Letter: Mysteries of the jury

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Sir: Many of your readers will have been baffled at the decision of a jury to acquit a 6ft 2in policeman who sprayed CS gas in the face of a pensioner who was sitting with a seat belt on in a parked vehicle (report, 10 June).

In a restrained and careful way the trial judge expressed dismay at the jury's decision, but that, of course, is all he could do. This was not always so. Historically judges used to imprison juries who did not arrive at the "correct" verdict until they changed their minds. It was Bushell's case in 1670 which established the immunity of the jury from punishment for reaching what the judges saw as wayward decisions.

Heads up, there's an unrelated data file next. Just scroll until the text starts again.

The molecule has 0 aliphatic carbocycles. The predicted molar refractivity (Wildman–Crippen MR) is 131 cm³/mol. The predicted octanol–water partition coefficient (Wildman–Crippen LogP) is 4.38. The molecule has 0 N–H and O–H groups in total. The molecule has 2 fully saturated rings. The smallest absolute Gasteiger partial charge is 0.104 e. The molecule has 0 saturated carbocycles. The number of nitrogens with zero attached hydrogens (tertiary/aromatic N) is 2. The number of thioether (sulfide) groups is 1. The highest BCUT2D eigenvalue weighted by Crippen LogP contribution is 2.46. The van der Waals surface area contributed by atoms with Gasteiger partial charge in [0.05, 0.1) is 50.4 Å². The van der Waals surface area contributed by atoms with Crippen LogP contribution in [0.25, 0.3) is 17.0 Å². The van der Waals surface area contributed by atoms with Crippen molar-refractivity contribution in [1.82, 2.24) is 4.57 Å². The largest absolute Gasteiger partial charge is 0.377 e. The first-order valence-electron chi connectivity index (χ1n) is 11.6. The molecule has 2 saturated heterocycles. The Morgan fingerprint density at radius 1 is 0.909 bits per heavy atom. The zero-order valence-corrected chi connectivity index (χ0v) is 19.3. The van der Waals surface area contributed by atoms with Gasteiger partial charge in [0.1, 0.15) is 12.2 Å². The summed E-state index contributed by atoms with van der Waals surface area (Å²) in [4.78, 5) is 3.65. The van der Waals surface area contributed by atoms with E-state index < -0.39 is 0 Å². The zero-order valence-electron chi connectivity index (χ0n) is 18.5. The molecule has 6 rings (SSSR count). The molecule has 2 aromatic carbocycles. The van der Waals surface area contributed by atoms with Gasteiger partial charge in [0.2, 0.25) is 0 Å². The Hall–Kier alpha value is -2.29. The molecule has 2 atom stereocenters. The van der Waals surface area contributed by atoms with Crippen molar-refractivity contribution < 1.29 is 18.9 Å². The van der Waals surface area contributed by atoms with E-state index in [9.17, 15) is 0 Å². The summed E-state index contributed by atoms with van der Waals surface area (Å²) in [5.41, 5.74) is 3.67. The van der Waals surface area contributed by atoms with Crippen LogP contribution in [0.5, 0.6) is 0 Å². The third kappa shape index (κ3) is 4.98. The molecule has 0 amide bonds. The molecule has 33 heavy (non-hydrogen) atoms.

Today the jury is commonly regarded as emblematic of a democracy and a bulwark against state tyranny. We put up with perverse verdicts because that is a price worth paying.

The problem is that despite a recommendation by the Runciman Commission on Criminal Justice (1993) for the legalisation of jury research, such projects are still unlawful. We simply do not know, therefore, whether the means by which most juries arrive at their decisions are rational and composed or irrational and informed by prejudice.